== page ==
The Gainesville Fruitluck is starting to become a happening event. We had our third seasonal fruitluck on January 20, at the Ethnoecology Garden at the University of Florida. Despite the chilly weather, about 35-40 people attended, and brought a great diversity of fruit to share.
The Gainesville Fruitluck was inspired by the long-running monthly Tampa Fruitluck, and we scheduled it this time to have our event a week after the Tampa folks had their fruit gathering. That scheduling enabled a group of us to make the trek down to Tampa/St Pete the previous weekend, procure lots of tropical fruit from the amazing Mustang Market near St. Petersburg, hang out with our friends at the Tampa fruitluck, and bring a nice stash of tropical fruits back to Gainesville to share with people at our own event the following weekend.
Gainesville is in North Florida, and it’s sometimes hard to find really good tropical fruits for sale there – I think Mustang Market is the closest place to reliably offer some of the good ones. I’ve been telling lots of people how good a couple of my favorite winter-ripening tropical fruits are, canistel and chocolate pudding fruit, and I wanted to both get some of these for myself, and to make sure people could try these delicious treats at the fruitluck. Mission accomplished – we got a supply of both canistel and chocolate pudding fruit to take back to Gainesville and many people were able to try these amazing fruits for the first time.
The Ethnoecology Garden is a wonderful spot, with a wooden bench sitting area surrounded by gardens full of a collection of edible and useful plants gathered by members of the UF Ethnoecology club over the years. The weather was overcast and chilly, but there is a fire pit next to the sitting area, so we kept a nice fire going for anyone to soak up some heat.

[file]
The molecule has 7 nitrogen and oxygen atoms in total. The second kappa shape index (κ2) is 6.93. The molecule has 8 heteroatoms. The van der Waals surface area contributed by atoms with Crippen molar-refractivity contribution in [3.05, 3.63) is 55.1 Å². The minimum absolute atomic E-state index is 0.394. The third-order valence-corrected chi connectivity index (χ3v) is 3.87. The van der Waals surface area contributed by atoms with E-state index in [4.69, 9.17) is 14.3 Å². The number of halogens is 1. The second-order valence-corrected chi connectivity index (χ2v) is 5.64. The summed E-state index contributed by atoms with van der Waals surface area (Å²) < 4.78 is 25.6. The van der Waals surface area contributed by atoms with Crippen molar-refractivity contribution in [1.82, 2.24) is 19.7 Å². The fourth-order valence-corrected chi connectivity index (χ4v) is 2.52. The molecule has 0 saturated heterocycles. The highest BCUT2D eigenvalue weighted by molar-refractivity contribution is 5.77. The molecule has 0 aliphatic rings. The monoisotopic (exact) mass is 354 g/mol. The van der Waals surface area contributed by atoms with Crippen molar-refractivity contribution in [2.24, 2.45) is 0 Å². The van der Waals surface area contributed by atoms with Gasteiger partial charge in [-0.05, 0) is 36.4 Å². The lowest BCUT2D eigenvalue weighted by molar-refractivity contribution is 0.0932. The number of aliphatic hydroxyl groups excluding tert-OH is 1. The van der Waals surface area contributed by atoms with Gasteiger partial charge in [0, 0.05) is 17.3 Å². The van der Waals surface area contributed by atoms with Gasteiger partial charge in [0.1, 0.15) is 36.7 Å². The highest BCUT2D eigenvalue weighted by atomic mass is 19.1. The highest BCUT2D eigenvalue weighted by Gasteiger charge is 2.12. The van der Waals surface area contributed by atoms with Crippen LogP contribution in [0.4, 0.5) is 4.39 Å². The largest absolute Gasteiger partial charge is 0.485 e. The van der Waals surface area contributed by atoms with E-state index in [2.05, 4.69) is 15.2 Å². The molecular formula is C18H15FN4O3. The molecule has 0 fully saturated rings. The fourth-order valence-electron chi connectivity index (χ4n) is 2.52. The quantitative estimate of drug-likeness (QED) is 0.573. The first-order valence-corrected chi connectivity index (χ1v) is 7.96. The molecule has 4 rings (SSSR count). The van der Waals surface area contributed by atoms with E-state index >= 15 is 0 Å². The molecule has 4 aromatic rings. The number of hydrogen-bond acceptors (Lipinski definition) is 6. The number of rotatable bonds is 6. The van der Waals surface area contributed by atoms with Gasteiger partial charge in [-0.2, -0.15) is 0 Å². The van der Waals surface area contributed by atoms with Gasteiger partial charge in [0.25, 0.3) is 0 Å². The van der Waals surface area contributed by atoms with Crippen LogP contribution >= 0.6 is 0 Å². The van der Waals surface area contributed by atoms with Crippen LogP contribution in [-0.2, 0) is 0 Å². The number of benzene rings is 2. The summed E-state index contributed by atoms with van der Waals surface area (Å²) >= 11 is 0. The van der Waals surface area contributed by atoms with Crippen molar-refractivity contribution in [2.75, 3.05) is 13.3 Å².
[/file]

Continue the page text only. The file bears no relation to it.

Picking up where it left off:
Fortunately this has been such a mild winter (so far) that many of the banana plants in the garden still had most of their leaves, so we were able to cut some leaves to use both for a tropical-style “table cloth”, and also for banana-leaf plates. At the end of the gathering, we simply tossed the banana-leaf table coverings and plates into the compost pile at the gardens, for minimal waste. We also had a hand-cranked blender, for making human-powered smoothies out of the fruits.
A special treat for me was that my friend Cheng Liu brought fruits of tejocote, the Mexican hawthorn (Crataegus mexicana), which she’d gotten at a farmers market in Atlanta. This fruit is prized in parts of Mexico for use in ceremonies for Day of The Dead, and used in ponche, and hot fruit drink enjoyed at Christmas and New Years. I had never tasted tejocote before, and I enjoyed it and saved the seeds for planting.
Another treat was that Oliver Moore brought some of his Gainesville-grown jackfruit, grown in a greenhouse, for everyone to taste. He has one jackfruit tree fruiting in his tall greenhouse, and I suspect it might be the northernmost fruiting jackfruit tree in the state of Florida.
It’s always fun at a fruitluck seeing all the diversity of what people bring to share. Here’s the list of everything I recorded that was at this event: Korean pear, tejocote, cavendish bananas, plantains, yellow passion fruit, papaya, pineapple, jackfruit, grapefruit, strawberries, canistel, avocado, tangerines, miracle fruit, apple, melon, red banana, kiwano, pommelo, mango, chocolate pudding fruit, prickly pear, rambutan, loquat, Asian persimmon, dragonfruit, and kiwi.
We’re planning the Gainesville Spring Fruitluck tentatively for some time in April, which is the season for mulberries and loquats around here – we should have an abundance of local sweet fruity goodness to share and enjoy then.